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Digital Displays: A Little More About High Definition

Aug 17, 2007
A display panel can be SD, or standard definition, ED, or enhanced definition, or HD, high definition. Displays are made up of individual picture elements, called pixels. Basically, the idea is the more pixels, the higher the resolution of an image. Thus, an SD display with a pixel count of 704 (horizontal) x 480 vertical) has less resolution than an ED display with 852 x 480 pixels. HD displays, which have even more pixels and are at the top of the resolution food chain for displays, come in three flavors: 720p, 1080i and 1080p. (More on the "i" and the "p" in a moment.)

A 720p HD display has 1280 pixels (horizontal) by 720 (vertical); 1080i and 1080p displays have 1920 pixels by 1080 pixels, or more than 2 million individual picture elements. The letters "i" and "p" stand for interlaced and progressive, respectively. Interlaced displays, like ordinary TV sets and 1080i HDTVs, paint individual lines of pixels back and forth top to bottom across the display on the odd numbered lines (in HDTVs those are 1, 3, 5...1079) first and then the evens (2, 4, 6...1080) before beginning the process over and over. Taken together the odd numbered line "field" and the even numbered line field create one "frame," or complete still image. There are 30 such frames displayed per second.

Progressive displays, like computer monitors and 1080p HDTVs, display lines sequentially (1, 2, 3... 1080) before beginning the process again. These 1080p HD displays paint 60 new still images on the screen every second. With twice the frame rate (60 versus 30),1080p demands twice the amount of data as 1080i.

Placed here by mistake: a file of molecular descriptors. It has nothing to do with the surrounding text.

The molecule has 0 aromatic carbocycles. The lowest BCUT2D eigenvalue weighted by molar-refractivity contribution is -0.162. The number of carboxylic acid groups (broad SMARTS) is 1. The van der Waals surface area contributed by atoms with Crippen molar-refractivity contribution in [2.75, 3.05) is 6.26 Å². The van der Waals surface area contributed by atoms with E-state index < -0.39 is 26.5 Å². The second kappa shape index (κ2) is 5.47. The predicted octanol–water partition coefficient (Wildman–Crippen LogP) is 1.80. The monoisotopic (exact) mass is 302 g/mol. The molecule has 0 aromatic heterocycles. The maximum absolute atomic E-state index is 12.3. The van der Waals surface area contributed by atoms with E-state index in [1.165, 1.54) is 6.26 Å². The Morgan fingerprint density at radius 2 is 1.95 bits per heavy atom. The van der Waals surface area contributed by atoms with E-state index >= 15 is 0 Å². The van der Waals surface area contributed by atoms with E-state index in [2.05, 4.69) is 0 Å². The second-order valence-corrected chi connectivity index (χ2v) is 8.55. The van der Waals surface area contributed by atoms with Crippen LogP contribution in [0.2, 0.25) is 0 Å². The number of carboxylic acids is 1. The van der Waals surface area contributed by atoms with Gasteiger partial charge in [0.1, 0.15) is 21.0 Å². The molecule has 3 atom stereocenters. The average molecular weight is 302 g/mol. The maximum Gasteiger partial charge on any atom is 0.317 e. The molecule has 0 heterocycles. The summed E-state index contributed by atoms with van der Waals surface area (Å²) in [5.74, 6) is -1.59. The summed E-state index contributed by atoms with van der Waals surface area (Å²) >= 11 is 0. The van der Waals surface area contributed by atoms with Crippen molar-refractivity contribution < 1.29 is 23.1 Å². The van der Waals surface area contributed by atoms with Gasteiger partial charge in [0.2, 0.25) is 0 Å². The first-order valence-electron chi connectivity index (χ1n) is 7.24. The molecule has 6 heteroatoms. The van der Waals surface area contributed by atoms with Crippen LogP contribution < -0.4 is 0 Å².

That difference in frame rates means different things to different parties interested in high definition. To marketers using an HD as the display technology in a digital signage network, 1080p is the top-of-the-line image quality they can expect to achieve for the foreseeable future. If the message they are communicating requires the utmost resolution, 1080p may be the right choice. However, 1080p displays are more expensive and there will be a price to pay in terms of content storage required to drive that messaging.

To broadcasters who must work within the law administered by the FCC for transmission of HD, 1080p is too much. Simply given what they must work with, 1080p is beyond their capacity to deliver. Thus, 1080i and 720p are the broadcast HD formats.

To movie studios wishing to distribute their films in the highest display format available in the home, 1080p is the answer. Much of the buzz over Blu-ray and HD-DVD optical discs is in part about the ability of the competing formats to deliver superb image quality. Those formats -and their use of a blue frequency laser with a shorter wavelength that can write more data per area of storage- were designed to be able to write the all of the 1080p data to disk that's needed to playback a full-length movie plus bonus material.

But here's the most important party in the 1080p HD resolution equation: the audience. Whether you're a digital signage marketer, a broadcaster or a movie studio, you are faced with same question: How do I affordably deliver the level of quality to my audience that satisfies my desired communications goal? In other words, how much resolution is enough for the communications task at hand?

Only you can answer that question. To illustrate how subjective the answer is, consider this: ABC, ESPN, Fox and My Network TV rely on 720p, or 720 progressive lines, for HD service while NBC, CBS and PBS rely on 1080i. Perhaps before you decide which level of HD resolution is most appropriate for your high definition digital signage network, you should flip between ESPN's "Sportscenter HD" (720p), "The Tonight Show with Jay Leno" (1080i) and "March of the Penguins" (1080p) playing back from an HD-DVD player or "Mr. & Mrs. Smith" (1080p) from a Blu-ray player on your 1080p display. You may be surprised by what you observe.
About the Author
David Little is a digital signage authority with 20 years of experience helping professionals use technology to expand their marketing messages with alternative media . Visit http://www.keywesttechnology.com and find how you can expand your marketing horizons.
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